Most offenders who receive a probation grant will be assigned to Standard Probation Supervision, monitored by a probation officer stationed in one of the department's four area offices. Standard Probation guidelines are contained in the statewide Conditions of Probation and are supplemented, as necessary, with special conditions tailored to the risks and needs presented by individual offenders. These risks and needs are determined through assessments gleaned from the Offender Screening Tool (OST), the Field Reassessment Offender Screening Tool (FROST), and other types of evaluations.
Probation Officer Responsibilities
Supervision levels are assigned based on the offender's risk of re-offending in the community and dictate the appropriate number of home and in-office contacts with the offender. Probation officers are responsible for maintaining complete records of offenders' compliance while on probation. Officers are also responsible for bringing defaulting probationers back to court and have the authority to make warrantless searches and arrests. The average caseload size for a Standard Probation officer is 65 offenders.
Protection of the community is a probation officer's primary concern, but research has shown that modifying an offender's behavior can be as important as surveillance.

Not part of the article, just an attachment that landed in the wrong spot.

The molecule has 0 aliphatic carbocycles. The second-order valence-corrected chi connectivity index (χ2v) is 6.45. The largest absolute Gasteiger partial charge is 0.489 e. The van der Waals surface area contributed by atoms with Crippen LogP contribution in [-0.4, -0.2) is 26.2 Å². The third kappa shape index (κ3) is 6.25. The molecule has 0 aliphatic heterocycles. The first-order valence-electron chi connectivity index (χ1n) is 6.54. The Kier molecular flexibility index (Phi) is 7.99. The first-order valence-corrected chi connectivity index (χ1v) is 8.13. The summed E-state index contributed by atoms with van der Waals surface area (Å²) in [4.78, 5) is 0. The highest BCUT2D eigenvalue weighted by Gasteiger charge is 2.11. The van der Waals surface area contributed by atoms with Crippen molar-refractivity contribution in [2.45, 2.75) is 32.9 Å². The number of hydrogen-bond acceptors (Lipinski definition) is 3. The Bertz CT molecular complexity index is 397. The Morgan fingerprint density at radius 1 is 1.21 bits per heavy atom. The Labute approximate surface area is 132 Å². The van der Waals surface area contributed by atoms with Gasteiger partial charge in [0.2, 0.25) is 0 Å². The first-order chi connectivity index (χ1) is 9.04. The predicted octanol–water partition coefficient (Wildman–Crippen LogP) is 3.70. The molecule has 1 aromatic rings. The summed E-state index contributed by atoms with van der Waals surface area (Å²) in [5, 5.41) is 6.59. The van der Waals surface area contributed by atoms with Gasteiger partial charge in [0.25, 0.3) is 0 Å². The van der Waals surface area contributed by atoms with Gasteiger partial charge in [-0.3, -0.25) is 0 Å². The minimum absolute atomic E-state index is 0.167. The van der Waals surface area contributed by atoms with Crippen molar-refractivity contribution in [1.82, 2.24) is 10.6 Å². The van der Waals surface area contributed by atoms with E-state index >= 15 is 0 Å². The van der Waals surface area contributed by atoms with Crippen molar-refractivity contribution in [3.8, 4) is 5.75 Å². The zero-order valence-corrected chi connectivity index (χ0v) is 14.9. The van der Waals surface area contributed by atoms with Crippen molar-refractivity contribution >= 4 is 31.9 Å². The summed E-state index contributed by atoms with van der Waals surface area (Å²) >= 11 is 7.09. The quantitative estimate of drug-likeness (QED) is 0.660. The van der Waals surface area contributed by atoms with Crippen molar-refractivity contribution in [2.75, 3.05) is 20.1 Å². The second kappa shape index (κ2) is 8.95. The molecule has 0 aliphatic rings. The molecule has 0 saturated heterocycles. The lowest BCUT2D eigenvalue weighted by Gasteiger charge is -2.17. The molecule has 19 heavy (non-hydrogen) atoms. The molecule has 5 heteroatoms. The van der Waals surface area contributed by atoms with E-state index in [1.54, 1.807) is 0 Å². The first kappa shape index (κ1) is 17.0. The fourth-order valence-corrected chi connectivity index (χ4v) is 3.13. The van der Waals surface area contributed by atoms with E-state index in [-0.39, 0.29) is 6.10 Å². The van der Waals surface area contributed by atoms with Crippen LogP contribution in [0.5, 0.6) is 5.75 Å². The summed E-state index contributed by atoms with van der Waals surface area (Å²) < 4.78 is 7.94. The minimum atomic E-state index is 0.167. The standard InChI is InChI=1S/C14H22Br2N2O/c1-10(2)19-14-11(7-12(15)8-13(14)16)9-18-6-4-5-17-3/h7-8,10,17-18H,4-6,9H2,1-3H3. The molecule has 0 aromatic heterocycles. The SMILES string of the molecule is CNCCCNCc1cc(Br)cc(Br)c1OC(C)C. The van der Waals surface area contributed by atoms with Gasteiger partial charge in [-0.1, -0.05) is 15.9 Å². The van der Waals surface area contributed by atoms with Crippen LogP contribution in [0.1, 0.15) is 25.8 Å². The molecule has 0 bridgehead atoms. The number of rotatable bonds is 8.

To that end, the department offers offenders the opportunity to enter substance abuse programs, receive counseling for a variety of problems, engage in educational programs, and connect with a wide range of other resources in the social services network.
The Cochise County Adult Drug Court uses the coercive power of the courts to counter the often devastating effects of drugs on individuals and the community.
Intensive Probation Supervision was created as a prison diversion program for high-risk offenders.
The Interstate Compact is a federal agreement that provides guidelines for the transfer of offender supervision among all 50 states and most U.S. territories.
Pre-sentence investigations provide the court with important information about defendants and their offenses, prior to sentencing.